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Infinite cacheflow: a rule-caching solution for software defined networks

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New OpenFlow switches support a wide range of network applications, such as firewalls, load balancers, routers, and traffic monitoring. While ternary content addressable memory (TCAM) allows switches to process packets

New OpenFlow switches support a wide range of network applications, such as firewalls, load balancers, routers, and traffic monitoring. While ternary content addressable memory (TCAM) allows switches to process packets at high speed based on multiple header fields, today's commodity switches support just thousands to tens of thousands of forwarding rules. To allow for finer-grained policies on this hardware, efficient ways to support the abstraction of a switch are needed with arbitrarily large rule tables. To do so, a hardware-software hybrid switch is designed that relies on rule caching to provide large rule tables at low cost. Unlike traditional caching solutions, neither individual rules are cached (to respect rule dependencies) nor compressed (to preserve the per-rule traffic counts). Instead long dependency chains are ``spliced'' to cache smaller groups of rules while preserving the semantics of the network policy. The proposed hybrid switch design satisfies three criteria: (1) responsiveness, to allow rapid changes to the cache with minimal effect on traffic throughput; (2) transparency, to faithfully support native OpenFlow semantics; (3) correctness, to cache rules while preserving the semantics of the original policy. The evaluation of the hybrid switch on large rule tables suggest that it can effectively expose the benefits of both hardware and software switches to the controller and to applications running on top of it.

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Date Created
  • 2014

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Improved Bi-criteria Approximation for the All-or-Nothing Multicommodity Flow Problem in Arbitrary Networks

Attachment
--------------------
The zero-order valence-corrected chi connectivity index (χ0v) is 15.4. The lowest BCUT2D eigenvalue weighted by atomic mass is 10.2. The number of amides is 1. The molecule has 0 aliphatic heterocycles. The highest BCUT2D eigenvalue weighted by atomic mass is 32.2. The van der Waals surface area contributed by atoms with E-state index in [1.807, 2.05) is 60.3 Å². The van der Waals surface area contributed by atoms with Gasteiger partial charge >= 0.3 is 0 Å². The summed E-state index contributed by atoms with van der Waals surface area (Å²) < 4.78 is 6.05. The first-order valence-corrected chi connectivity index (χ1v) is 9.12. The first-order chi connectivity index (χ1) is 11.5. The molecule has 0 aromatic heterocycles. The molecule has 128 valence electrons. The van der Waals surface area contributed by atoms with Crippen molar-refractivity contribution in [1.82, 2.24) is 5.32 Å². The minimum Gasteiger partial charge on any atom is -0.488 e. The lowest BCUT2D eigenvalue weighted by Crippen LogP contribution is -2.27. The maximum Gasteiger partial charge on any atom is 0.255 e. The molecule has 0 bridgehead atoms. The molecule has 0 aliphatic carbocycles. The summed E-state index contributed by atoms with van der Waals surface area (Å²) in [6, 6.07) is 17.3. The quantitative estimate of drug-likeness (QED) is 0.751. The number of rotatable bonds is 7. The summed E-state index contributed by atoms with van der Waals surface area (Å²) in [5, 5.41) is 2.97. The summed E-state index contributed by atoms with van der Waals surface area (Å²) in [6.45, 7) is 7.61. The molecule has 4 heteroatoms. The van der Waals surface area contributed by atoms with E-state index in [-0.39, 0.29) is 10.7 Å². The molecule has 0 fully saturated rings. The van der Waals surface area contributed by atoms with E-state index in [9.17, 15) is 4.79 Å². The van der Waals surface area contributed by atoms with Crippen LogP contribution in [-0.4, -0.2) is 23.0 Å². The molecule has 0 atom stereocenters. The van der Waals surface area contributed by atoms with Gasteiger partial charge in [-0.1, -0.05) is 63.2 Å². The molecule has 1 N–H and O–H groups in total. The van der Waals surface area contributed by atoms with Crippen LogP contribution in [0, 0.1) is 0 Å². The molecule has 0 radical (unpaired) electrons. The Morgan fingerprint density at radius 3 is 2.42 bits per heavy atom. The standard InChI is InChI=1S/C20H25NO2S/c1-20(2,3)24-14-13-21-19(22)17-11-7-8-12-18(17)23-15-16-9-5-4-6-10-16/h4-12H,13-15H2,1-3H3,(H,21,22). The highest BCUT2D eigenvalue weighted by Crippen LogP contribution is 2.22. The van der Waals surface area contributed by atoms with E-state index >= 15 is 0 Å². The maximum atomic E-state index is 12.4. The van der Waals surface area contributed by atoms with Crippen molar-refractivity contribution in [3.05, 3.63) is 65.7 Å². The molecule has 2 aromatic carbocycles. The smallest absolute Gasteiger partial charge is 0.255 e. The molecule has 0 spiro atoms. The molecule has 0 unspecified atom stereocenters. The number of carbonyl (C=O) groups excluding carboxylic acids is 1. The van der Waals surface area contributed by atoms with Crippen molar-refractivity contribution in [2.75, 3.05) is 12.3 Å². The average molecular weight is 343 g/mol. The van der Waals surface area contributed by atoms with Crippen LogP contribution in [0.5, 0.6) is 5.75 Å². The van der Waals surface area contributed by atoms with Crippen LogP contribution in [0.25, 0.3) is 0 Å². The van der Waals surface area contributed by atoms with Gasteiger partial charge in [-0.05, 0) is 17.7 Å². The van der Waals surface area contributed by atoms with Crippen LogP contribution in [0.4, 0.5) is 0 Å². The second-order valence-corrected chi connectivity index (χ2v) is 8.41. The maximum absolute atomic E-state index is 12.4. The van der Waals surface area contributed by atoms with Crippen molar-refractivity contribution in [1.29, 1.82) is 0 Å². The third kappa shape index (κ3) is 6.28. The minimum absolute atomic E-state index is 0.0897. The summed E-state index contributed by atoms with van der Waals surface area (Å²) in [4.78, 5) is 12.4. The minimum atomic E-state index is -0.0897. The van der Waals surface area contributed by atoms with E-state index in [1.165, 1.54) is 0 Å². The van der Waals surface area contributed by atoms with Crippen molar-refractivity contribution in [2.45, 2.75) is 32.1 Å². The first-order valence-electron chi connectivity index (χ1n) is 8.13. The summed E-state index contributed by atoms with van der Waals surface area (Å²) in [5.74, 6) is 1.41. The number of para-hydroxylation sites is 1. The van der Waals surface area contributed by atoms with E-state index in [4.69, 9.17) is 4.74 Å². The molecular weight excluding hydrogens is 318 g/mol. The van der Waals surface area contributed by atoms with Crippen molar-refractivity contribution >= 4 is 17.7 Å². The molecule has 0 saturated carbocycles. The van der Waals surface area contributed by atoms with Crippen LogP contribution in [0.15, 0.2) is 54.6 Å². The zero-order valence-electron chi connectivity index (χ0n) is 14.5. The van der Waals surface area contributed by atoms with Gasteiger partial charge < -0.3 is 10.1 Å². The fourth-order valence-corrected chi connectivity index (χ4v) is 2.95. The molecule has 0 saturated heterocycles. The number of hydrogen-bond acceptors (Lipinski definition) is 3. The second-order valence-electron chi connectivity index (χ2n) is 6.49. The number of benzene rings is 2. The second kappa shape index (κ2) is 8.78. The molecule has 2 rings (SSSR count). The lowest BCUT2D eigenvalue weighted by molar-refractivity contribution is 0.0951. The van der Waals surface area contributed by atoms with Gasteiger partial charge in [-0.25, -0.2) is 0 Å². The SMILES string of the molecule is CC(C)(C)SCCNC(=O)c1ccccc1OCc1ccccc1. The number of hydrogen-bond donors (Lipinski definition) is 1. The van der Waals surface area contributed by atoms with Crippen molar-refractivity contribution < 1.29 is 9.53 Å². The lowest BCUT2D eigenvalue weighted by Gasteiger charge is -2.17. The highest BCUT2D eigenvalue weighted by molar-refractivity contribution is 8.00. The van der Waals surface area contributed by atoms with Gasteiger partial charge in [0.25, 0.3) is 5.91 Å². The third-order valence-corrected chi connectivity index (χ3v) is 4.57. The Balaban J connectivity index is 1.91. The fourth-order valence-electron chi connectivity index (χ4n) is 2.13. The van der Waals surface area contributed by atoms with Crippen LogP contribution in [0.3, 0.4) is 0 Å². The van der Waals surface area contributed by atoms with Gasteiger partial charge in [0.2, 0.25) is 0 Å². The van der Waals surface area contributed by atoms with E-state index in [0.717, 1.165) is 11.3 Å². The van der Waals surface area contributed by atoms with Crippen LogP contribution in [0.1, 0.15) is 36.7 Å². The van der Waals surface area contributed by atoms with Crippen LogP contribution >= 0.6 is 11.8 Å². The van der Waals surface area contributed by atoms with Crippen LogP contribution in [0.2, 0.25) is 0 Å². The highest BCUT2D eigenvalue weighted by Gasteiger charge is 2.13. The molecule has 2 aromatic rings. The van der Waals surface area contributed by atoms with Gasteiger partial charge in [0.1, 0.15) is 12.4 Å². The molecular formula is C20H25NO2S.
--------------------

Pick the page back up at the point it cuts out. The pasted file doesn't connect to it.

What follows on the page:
Description

This thesis addresses the following fundamental maximum throughput routing problem: Given an arbitrary edge-capacitated n-node directed network and a set of k commodities, with source-destination pairs (s_i,t_i) and demands d_i>

This thesis addresses the following fundamental maximum throughput routing problem: Given an arbitrary edge-capacitated n-node directed network and a set of k commodities, with source-destination pairs (s_i,t_i) and demands d_i> 0, admit and route the largest possible number of commodities -- i.e., the maximum throughput -- to satisfy their demands.

The main contributions of this thesis are three-fold: First, a bi-criteria approximation algorithm is presented for this all-or-nothing multicommodity flow (ANF) problem. This algorithm is the first to achieve a constant approximation of the maximum throughput with an edge capacity violation ratio that is at most logarithmic in n, with high probability. The approach used is based on a version of randomized rounding that keeps splittable flows, rather than approximating those via a non-splittable path for each commodity: This allows it to work for arbitrary directed edge-capacitated graphs, unlike most of the prior work on the ANF problem. The algorithm also works if a weighted throughput is considered, where the benefit gained by fully satisfying the demand for commodity i is determined by a given weight w_i>0. Second, a derandomization of the algorithm is presented that maintains the same approximation bounds, using novel pessimistic estimators for Bernstein's inequality. In addition, it is shown how the framework can be adapted to achieve a polylogarithmic fraction of the maximum throughput while maintaining a constant edge capacity violation, if the network capacity is large enough. Lastly, one important aspect of the randomized and derandomized algorithms is their simplicity, which lends to efficient implementations in practice. The implementations of both randomized rounding and derandomized algorithms for the ANF problem are presented and show their efficiency in practice.

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  • 2020